[ kuh-nal ]
See synonyms for canal on
  1. an artificial waterway for navigation, irrigation, etc.

  2. a long narrow arm of the sea penetrating far inland.

  1. a tubular passage or cavity for food, air, etc., especially in an animal or plant; a duct.

  2. channel; watercourse.

  3. Astronomy. one of the long, narrow, dark lines on the surface of the planet Mars, as seen telescopically from the earth.

verb (used with object),ca·nalled or ca·naled, ca·nal·ling or ca·nal·ing.
  1. to make a canal through.

Origin of canal

First recorded in 1400–50; late Middle English: “waterpipe, tubular passage,” from Latin canālis, perhaps equivalent to can(na) “reed, pipe” (see cane) + -ālis -al1; def. 5 a mistranslation of Italian canali “channels,” the term used by G. V. Schiaparelli

Words Nearby canal Unabridged Based on the Random House Unabridged Dictionary, © Random House, Inc. 2023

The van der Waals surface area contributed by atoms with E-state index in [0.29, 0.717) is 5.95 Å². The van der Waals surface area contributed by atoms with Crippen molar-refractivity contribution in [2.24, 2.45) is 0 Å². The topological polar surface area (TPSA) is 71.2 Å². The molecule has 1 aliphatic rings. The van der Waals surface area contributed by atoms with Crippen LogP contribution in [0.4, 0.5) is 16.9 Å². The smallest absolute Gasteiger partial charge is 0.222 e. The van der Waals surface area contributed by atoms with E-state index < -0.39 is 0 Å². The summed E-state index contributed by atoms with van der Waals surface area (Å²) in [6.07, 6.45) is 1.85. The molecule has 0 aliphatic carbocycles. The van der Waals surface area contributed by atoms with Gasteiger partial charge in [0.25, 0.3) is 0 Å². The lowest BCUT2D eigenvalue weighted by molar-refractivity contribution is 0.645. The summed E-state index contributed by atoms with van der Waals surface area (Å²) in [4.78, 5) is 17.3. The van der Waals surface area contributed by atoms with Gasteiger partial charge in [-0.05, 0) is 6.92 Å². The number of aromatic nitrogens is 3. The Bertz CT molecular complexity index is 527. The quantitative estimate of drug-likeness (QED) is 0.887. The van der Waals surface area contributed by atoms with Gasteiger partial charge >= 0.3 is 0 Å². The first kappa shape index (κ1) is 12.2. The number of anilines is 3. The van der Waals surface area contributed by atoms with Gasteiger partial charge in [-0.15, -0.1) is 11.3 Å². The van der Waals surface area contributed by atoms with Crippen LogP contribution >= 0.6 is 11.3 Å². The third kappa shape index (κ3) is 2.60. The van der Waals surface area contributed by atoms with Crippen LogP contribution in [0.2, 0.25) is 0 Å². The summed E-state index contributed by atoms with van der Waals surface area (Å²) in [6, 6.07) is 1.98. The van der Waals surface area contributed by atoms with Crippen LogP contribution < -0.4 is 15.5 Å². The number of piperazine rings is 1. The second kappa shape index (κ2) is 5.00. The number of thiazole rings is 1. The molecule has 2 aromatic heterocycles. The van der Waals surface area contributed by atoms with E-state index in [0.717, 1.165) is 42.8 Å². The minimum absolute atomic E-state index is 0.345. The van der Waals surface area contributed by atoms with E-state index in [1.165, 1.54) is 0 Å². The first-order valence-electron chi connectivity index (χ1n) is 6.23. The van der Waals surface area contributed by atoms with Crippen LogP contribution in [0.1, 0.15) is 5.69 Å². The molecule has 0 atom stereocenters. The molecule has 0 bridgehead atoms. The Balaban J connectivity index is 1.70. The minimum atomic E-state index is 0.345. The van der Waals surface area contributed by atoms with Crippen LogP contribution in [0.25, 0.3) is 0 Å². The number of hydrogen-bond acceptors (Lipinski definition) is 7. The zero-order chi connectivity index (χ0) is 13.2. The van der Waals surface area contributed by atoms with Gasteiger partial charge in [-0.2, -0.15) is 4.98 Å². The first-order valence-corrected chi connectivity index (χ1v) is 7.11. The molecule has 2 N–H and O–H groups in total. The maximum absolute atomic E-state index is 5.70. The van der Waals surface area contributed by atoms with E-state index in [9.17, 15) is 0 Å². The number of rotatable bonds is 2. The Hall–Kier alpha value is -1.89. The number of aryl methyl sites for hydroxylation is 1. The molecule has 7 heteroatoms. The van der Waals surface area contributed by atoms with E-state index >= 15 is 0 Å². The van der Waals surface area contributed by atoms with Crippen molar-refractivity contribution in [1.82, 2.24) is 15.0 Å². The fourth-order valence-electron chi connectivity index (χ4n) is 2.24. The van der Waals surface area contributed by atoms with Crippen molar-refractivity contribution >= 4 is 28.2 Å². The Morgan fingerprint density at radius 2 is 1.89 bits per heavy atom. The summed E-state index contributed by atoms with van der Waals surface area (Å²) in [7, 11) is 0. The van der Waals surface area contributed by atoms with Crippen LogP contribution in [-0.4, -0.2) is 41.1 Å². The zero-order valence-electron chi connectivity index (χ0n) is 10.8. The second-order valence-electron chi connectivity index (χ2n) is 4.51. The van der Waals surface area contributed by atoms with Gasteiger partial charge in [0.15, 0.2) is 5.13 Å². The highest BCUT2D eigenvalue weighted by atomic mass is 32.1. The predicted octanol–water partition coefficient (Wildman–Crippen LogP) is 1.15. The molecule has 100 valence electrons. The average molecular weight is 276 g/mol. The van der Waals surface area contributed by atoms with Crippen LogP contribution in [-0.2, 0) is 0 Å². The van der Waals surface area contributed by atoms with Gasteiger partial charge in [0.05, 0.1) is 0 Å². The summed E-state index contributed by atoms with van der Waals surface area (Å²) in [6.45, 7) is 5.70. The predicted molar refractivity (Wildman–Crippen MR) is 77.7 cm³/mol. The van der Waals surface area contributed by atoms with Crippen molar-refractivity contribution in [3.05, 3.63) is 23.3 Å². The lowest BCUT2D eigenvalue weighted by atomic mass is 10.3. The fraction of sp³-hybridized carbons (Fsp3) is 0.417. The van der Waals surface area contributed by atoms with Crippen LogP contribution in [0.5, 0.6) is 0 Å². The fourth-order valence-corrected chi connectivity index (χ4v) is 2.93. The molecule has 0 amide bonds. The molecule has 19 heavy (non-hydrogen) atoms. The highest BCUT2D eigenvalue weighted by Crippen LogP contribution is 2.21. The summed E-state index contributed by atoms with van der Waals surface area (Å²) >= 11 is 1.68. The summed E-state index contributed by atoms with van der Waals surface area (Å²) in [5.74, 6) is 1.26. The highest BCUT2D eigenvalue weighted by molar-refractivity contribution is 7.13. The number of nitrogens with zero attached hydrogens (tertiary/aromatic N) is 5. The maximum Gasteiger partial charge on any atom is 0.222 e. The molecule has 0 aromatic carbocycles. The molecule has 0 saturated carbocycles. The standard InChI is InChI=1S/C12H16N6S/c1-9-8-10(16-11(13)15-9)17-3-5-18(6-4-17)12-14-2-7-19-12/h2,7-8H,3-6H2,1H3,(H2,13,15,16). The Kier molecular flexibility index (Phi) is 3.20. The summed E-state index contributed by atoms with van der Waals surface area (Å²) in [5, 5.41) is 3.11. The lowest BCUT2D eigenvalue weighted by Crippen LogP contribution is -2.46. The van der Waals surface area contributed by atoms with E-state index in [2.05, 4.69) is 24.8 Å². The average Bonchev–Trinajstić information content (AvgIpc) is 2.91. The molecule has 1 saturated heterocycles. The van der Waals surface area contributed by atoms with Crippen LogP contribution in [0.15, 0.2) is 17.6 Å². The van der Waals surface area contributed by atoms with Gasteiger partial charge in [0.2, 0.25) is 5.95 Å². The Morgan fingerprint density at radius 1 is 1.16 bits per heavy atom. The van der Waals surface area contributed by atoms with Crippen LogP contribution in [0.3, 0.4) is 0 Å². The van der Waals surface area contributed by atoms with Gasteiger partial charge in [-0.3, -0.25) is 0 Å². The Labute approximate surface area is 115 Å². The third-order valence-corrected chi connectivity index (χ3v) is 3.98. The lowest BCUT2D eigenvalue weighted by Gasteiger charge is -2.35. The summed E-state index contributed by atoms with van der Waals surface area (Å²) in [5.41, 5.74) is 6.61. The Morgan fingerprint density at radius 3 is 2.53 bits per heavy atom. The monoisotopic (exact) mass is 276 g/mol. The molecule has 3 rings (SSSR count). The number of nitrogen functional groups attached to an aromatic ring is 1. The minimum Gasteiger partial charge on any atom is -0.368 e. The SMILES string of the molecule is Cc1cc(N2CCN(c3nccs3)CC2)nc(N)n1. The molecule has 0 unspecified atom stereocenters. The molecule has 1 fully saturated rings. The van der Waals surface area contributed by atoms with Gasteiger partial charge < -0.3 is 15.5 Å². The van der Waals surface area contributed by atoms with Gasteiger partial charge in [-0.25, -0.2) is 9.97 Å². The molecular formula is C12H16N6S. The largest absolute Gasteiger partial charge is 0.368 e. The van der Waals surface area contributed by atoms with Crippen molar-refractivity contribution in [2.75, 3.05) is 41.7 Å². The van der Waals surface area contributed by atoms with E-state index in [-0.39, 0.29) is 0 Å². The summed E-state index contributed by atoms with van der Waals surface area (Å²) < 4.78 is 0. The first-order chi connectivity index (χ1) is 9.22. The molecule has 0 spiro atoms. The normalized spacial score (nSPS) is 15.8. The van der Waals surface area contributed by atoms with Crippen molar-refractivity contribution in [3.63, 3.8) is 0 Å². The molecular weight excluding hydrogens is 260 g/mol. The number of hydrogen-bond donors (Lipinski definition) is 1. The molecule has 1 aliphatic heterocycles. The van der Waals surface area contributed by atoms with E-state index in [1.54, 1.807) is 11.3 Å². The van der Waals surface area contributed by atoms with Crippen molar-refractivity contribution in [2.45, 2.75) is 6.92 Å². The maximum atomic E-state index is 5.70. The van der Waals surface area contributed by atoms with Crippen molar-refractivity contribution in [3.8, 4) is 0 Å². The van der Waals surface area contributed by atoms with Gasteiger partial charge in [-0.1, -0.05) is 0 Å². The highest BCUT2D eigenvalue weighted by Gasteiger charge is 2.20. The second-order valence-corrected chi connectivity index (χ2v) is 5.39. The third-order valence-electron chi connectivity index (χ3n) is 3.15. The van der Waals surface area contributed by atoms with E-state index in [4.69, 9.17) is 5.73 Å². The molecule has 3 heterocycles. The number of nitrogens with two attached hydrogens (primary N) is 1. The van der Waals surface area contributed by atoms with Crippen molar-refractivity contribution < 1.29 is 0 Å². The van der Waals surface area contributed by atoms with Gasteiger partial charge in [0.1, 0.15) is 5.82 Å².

How to use canal in a sentence

British Dictionary definitions for canal


/ (kəˈnæl) /

  1. an artificial waterway constructed for navigation, irrigation, water power, etc

  2. any of various tubular passages or ducts: the alimentary canal

  1. any of various elongated intercellular spaces in plants

  2. astronomy any of the indistinct surface features of Mars originally thought to be a network of channels but not seen on close-range photographs. They are caused by an optical illusion in which faint geological features appear to have a geometric structure

verb-nals, -nalling or -nalled or US -nals, -naling or -naled (tr)
  1. to dig a canal through

  2. to provide with a canal or canals

Origin of canal

C15 (in the sense: pipe, tube): from Latin canālis channel, water pipe, from canna reed, cane 1

Collins English Dictionary - Complete & Unabridged 2012 Digital Edition © William Collins Sons & Co. Ltd. 1979, 1986 © HarperCollins Publishers 1998, 2000, 2003, 2005, 2006, 2007, 2009, 2012